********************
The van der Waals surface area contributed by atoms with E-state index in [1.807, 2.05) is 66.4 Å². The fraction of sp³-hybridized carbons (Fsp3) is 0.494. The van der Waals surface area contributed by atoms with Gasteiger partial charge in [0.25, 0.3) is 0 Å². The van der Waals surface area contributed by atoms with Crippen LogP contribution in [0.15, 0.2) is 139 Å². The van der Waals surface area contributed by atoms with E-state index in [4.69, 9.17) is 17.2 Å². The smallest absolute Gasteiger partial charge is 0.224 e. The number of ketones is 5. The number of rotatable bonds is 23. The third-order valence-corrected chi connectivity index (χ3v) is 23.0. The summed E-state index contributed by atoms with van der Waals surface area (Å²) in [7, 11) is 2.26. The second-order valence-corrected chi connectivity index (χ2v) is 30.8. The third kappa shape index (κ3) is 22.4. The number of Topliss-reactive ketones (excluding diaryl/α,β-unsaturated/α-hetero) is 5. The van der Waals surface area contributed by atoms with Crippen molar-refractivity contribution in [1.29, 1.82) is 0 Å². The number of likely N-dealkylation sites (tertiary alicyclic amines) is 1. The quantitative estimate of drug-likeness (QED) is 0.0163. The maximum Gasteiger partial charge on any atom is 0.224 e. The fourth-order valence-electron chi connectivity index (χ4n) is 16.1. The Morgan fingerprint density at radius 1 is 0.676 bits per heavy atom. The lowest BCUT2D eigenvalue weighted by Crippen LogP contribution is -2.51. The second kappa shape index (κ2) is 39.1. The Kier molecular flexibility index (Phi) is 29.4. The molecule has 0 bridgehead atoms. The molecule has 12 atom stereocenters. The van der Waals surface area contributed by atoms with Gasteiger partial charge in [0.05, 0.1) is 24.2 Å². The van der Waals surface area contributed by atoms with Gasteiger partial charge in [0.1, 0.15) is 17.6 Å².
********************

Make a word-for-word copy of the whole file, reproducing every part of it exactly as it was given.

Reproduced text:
The van der Waals surface area contributed by atoms with E-state index in [1.807, 2.05) is 66.4 Å². The fraction of sp³-hybridized carbons (Fsp3) is 0.494. The van der Waals surface area contributed by atoms with Gasteiger partial charge in [0.25, 0.3) is 0 Å². The van der Waals surface area contributed by atoms with Crippen LogP contribution in [0.15, 0.2) is 139 Å². The van der Waals surface area contributed by atoms with E-state index in [4.69, 9.17) is 17.2 Å². The smallest absolute Gasteiger partial charge is 0.224 e. The number of ketones is 5. The number of rotatable bonds is 23. The third-order valence-corrected chi connectivity index (χ3v) is 23.0. The summed E-state index contributed by atoms with van der Waals surface area (Å²) in [7, 11) is 2.26. The second-order valence-corrected chi connectivity index (χ2v) is 30.8. The third kappa shape index (κ3) is 22.4. The number of Topliss-reactive ketones (excluding diaryl/α,β-unsaturated/α-hetero) is 5. The van der Waals surface area contributed by atoms with Crippen molar-refractivity contribution in [1.29, 1.82) is 0 Å². The number of likely N-dealkylation sites (tertiary alicyclic amines) is 1. The quantitative estimate of drug-likeness (QED) is 0.0163. The maximum Gasteiger partial charge on any atom is 0.224 e. The fourth-order valence-electron chi connectivity index (χ4n) is 16.1. The Morgan fingerprint density at radius 1 is 0.676 bits per heavy atom. The lowest BCUT2D eigenvalue weighted by Crippen LogP contribution is -2.51. The second kappa shape index (κ2) is 39.1. The Kier molecular flexibility index (Phi) is 29.4. The molecule has 0 bridgehead atoms. The molecule has 12 atom stereocenters. The van der Waals surface area contributed by atoms with Gasteiger partial charge in [0.05, 0.1) is 24.2 Å². The van der Waals surface area contributed by atoms with Gasteiger partial charge in [0.1, 0.15) is 17.6 Å².